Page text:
Rural patients tended to be sicker, with more comorbidities

Among patients with COPD, minority race and poverty appeared to be bigger barriers to adequate medical care than living in a rural community, according to findings from a nationwide study of urban-rural healthcare disparities among patients with the pulmonary disease.

The analysis of 2018 data from the CDC’s national health survey Behavioral Risk Factor Surveillance System, was conducted to explore inequalities in health and healthcare among patients with COPD across the urban-rural divide nationwide, and income and racial disparities on each side of the divide.

Compared to people with COPD living in urban areas, those living in rural areas tended to be sicker with more comorbidities like heart disease and diabetes.

The rural patients were also more likely to be uninsured, lead researcher Adam W. Gaffney, MD, told BreakingMED.

However, the survey data suggested that racial and economic disparities in access to care among patients with COPD are larger than rural/urban disparities.

The study findings were published online, and they are scheduled to be presented early in August at the virtual, international conference of the American Thoracic Society, ATS 2000.

“People living in rural areas tend to have worse respiratory health overall,” Gaffney said. “There are multiple reasons for this, but economic barriers to care are among the biggest.”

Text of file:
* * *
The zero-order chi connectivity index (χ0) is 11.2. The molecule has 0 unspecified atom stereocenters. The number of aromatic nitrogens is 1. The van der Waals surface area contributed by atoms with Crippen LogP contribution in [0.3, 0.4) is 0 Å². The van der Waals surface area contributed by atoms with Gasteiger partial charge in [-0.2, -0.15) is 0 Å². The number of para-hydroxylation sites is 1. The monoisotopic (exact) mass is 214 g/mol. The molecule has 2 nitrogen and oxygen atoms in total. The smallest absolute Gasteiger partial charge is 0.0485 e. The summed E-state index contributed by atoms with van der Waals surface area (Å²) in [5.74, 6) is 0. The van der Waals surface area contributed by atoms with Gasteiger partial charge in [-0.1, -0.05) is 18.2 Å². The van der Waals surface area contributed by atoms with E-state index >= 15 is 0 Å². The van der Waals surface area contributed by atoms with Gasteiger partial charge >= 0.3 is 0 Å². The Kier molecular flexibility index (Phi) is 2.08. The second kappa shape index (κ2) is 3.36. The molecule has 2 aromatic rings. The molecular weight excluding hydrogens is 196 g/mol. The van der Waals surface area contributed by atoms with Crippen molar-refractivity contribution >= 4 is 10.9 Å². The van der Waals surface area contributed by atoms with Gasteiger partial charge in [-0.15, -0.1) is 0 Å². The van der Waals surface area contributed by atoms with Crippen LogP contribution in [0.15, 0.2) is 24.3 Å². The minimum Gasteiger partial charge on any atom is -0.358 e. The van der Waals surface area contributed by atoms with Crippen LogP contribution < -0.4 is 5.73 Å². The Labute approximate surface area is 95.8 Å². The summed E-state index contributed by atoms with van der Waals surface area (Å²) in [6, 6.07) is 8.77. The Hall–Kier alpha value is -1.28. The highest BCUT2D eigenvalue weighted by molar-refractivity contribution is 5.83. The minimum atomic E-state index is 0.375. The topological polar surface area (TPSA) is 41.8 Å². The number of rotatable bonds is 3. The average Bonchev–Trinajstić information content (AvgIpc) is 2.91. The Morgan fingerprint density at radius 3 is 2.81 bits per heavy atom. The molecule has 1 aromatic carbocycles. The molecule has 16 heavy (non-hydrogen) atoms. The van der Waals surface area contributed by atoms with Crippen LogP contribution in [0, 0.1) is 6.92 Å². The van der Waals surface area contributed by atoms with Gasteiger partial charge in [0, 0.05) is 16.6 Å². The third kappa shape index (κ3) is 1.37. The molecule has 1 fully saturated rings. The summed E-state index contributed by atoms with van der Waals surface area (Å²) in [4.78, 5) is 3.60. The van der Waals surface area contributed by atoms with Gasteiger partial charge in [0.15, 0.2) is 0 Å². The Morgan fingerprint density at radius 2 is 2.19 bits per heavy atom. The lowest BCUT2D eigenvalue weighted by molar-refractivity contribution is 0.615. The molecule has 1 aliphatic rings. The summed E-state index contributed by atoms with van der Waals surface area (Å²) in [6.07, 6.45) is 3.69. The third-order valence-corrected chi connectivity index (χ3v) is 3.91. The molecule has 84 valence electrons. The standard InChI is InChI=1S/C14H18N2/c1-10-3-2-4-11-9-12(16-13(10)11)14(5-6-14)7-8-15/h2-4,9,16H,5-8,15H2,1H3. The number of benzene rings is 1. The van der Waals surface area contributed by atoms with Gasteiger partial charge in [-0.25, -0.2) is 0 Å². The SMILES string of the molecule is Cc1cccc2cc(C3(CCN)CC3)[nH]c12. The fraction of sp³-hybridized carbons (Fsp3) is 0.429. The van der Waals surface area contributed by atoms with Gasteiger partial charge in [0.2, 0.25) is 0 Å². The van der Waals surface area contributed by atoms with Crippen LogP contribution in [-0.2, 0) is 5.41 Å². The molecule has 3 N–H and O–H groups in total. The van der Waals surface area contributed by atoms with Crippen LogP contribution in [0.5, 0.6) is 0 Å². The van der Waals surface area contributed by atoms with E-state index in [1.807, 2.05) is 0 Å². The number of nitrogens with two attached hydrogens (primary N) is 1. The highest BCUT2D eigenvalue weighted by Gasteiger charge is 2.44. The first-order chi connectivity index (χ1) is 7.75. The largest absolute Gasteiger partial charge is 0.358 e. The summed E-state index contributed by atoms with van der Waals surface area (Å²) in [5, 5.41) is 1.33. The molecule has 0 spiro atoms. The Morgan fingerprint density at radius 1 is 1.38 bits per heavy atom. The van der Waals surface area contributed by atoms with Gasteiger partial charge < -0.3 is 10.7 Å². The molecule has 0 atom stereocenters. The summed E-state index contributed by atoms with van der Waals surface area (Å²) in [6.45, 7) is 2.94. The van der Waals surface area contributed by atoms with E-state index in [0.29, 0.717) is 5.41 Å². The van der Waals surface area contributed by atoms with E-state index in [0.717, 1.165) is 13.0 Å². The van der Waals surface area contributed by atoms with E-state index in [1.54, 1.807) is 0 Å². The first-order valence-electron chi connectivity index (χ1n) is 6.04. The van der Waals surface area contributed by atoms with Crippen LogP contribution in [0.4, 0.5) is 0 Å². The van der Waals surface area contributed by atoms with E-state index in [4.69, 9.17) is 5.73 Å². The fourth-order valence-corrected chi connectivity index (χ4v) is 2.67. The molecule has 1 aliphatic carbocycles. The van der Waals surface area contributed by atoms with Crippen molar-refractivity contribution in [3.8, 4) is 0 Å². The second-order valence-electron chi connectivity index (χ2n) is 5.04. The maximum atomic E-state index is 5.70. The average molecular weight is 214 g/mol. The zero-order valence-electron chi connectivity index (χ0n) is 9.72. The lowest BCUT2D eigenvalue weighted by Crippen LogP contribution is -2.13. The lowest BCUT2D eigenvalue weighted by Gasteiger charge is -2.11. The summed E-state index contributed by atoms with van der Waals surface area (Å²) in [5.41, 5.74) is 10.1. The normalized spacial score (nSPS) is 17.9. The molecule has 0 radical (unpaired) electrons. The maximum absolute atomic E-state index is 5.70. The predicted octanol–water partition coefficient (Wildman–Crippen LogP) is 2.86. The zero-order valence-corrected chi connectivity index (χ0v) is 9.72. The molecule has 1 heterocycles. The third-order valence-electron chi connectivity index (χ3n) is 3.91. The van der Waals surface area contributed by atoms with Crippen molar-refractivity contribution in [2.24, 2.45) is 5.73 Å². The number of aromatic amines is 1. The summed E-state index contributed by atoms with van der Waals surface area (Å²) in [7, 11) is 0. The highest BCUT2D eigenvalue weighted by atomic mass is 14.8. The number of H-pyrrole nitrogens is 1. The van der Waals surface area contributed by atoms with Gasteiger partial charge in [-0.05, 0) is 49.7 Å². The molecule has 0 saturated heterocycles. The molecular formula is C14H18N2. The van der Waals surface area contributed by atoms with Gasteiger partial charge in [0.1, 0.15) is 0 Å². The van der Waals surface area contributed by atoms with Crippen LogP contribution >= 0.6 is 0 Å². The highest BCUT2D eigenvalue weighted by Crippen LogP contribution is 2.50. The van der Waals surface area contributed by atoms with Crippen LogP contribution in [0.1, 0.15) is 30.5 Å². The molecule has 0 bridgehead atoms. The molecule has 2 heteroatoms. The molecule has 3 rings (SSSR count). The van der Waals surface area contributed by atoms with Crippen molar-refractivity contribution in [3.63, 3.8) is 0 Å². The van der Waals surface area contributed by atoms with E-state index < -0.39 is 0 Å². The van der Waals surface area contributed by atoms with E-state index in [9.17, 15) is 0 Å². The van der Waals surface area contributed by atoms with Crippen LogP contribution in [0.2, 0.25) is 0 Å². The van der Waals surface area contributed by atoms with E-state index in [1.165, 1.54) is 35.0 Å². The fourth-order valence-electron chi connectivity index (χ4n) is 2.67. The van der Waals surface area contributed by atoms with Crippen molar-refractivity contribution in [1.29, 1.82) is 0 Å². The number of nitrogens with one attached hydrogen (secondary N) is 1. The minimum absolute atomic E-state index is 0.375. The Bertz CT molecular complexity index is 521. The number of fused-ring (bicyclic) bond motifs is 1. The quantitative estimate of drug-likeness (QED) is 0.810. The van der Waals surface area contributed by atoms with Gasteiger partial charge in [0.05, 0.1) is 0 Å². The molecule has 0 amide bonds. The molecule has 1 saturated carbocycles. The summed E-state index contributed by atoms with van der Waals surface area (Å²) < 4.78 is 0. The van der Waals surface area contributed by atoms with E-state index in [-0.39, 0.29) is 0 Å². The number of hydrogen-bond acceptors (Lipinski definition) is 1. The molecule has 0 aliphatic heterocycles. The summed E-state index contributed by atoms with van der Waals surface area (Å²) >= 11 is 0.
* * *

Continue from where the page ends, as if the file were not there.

The analysis of the 2018 national survey data included people with COPD who were age 40 years or older.

Based on the National Center for Health Statistics’ 2013 Urban-Rural Classification Scheme, people living in metropolitan counties were classified as “urban” and those living in non-metropolitan counties were classified as “rural.”

The study population consisted of 34,780 adults with COPD, 78.1% of whom lived in urban and 21.9% in rural counties.

COPD prevalence was higher in rural (8.6%) than urban areas (5.4%). Compared to those in urban counties, rural residents with COPD were more likely to be male, white, low income, and current smokers.

People with COPD living in rural counties had worse self-reported health, more coronary artery disease, and more difficulty walking, more cough, and more shortness of breath.

Compared to people with COPD living in urban areas, rural-living COPD patients:

  • Were more likely to be uninsured (12.6% versus 10.4%; adjusted OR, 1.26, 95% CI, 1.00-1.56; P=0.050)
  • Were more likely to report being unable to afford a doctor (19.5% versus 17%; adjusted OR, 1.18, 95% CI, 1.02-1.36; P=0.026).
  • Were more likely to report having inadequate insurance (23% versus 20%, 95% CI, 1.04-1.35; P=0.011).

In rural areas, 37.2% of black COPD patients and 45.7% of Hispanic patients were inadequately insured, compared to 20.6% of white ones.

Poorer COPD patients had worse access to care in multiple domains than wealthier patients in both rural and urban counties.